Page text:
I give an example of my experience on that from Burma—Myanmar, as it is now known. I have been in touch with the ambassador here and, through him, to the Attorney-General in Burma. I talked to them about the possibility of links with the Training Gateway to build capacity on the rule of law there. I received several letters from the Attorney-General, Dr Tun Shin. One stated,
“if I may say so, I feel that at this primary stage it will be beneficial to give preference to high level officials to attend”,
“gain knowledge which they can disseminate”,
At the end of the day, it did not happen. One reason is that however much help we were getting—I am in no way critical of DfID or the Foreign Office—there was not enough in Burma itself to build that structure. We need to think about how we can place a person in countries such as Burma to ensure that they can deliver on the ground what their leaders say that they need. That interlinkage is so difficult.
My final point is on the references in the report to hyperconnectivity, which is very important. It touches a bit on what the noble Lord, Lord Crisp, said about the health service overseas. I was struck recently when looking at some pictures of Alexandria in Egypt, sent to me by my daughter, who is there at the moment, of the sewage in the road and things of that nature. I went away to look up the top infectious diseases in Alexandria. Sure enough, they are all water-borne or food-borne, because of the lack of hygiene. I do not doubt that the real answer is for the Egyptian Government, with or without aid, to provide a better sewerage system, but I also know that with hyperconnectivity you can do what the report touches on: give good local organisations advice and help on basic hygiene, which you can do even though you have problems in the street every time that there is heavy rainfall.
That is what is so exciting in the report: it opens up new parameters to think about. I urge the Government to think about the use of our interconnection through the internet. We are a very connected society, and if we link into that, it is a matter not just of aid but of helping to build institutions, even at a very local level, to deal with the problems that I have just described.
Rarely has our world been so troubled: over the past decade, we have suffered a global economic convulsion; Russia flexes its muscles on Europe’s eastern flank; the Middle East is racked by multiple tensions; and merciless philosophies galvanise new terrorist movements, both widely and in our midst. We are of course here to discuss soft power but we need hard power, too. Yes, we must bear down on our deficit but we must also define and fund a robust defence policy for the next 10 to 20 years, based on the range of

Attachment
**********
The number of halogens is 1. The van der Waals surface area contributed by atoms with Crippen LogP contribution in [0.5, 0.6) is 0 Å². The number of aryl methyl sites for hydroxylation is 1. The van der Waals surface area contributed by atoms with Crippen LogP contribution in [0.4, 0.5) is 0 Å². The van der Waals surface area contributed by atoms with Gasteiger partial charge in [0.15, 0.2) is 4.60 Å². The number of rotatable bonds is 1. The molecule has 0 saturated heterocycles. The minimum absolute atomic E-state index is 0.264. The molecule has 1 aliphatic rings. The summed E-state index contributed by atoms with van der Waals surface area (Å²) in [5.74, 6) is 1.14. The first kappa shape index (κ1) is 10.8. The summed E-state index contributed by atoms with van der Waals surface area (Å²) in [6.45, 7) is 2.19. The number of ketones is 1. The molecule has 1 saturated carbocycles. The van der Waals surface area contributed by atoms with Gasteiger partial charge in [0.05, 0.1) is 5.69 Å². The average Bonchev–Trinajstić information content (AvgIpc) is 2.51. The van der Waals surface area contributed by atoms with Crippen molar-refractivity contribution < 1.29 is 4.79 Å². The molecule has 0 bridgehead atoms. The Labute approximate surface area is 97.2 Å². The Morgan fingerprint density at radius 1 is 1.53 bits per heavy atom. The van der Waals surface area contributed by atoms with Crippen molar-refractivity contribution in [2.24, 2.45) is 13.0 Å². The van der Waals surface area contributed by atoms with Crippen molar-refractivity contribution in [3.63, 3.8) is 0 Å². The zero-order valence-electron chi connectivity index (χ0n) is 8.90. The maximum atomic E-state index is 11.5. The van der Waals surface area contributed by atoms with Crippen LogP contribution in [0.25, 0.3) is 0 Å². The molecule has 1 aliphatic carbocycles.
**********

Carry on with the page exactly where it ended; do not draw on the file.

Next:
threats against which we may need, as a nation, to defend ourselves. That is what good Governments do, whether or not there are votes in it. Only if we have a cogent and sustainable defence policy can we bring leadership, above all on our doorstep. Europe’s military capability does not match, as it should, Europe’s economic weight.
If we need hard power to defend ourselves against the evils of the world, we need soft power to try to make ours a better world. In the UK, as the noble Lord, Lord Soley, has just said, we care about the rule of law. We also care about global poverty, climate change, human rights, free trade and self-determination. We want to promote tolerance, respect for difference and freedom of expression. Yet we recognise that this is a long haul. The anniversary of Magna Carta reminds us what a struggle it is in any society to achieve stability and harmony. We in the UK influence the world more than most, as others have said, because we are listened to more than most. That is not only for our commitment to a set of values and beliefs but for our contributions to science, learning, the arts and culture, and to wit. We can inspire the world with Shakespeare and Jane Austen, delight it with the Beatles and Ed Sheeran and entertain it with James Bond, Harry Potter and “Doctor Who”.
Again, as others have said more than once, no UK institution can and does project soft power more effectively than the BBC, the world’s best known and respected media brand. Ask Mikhail Gorbachev or Aung San Suu Kyi—or now the noble Lord, Lord Forsyth, a welcome conversion—if you doubt that. Yet the BBC faces substantial challenges in continuing to maintain its pole position. Here I fear I must strike a sharper note than other noble Lords, for one of the most shameful acts in the history of the BBC was this coalition Government’s midnight raid on the BBC’s coffers, requiring it overnight, with no prior public or parliamentary debate whatever, to fund S4C, BBC Monitoring and BBC World Service from the licence fee. This ambush effectively cut one-sixth from the budget of the pre-existing BBC and cannot be glossed over or simply waved away. Moreover, this action breached a clear principle which had been held for almost a century: that the licence fee paid only for services for UK licence fee payers, and that the Government commissioned overseas services at arm’s length from an editorially independent BBC and funded them from taxation.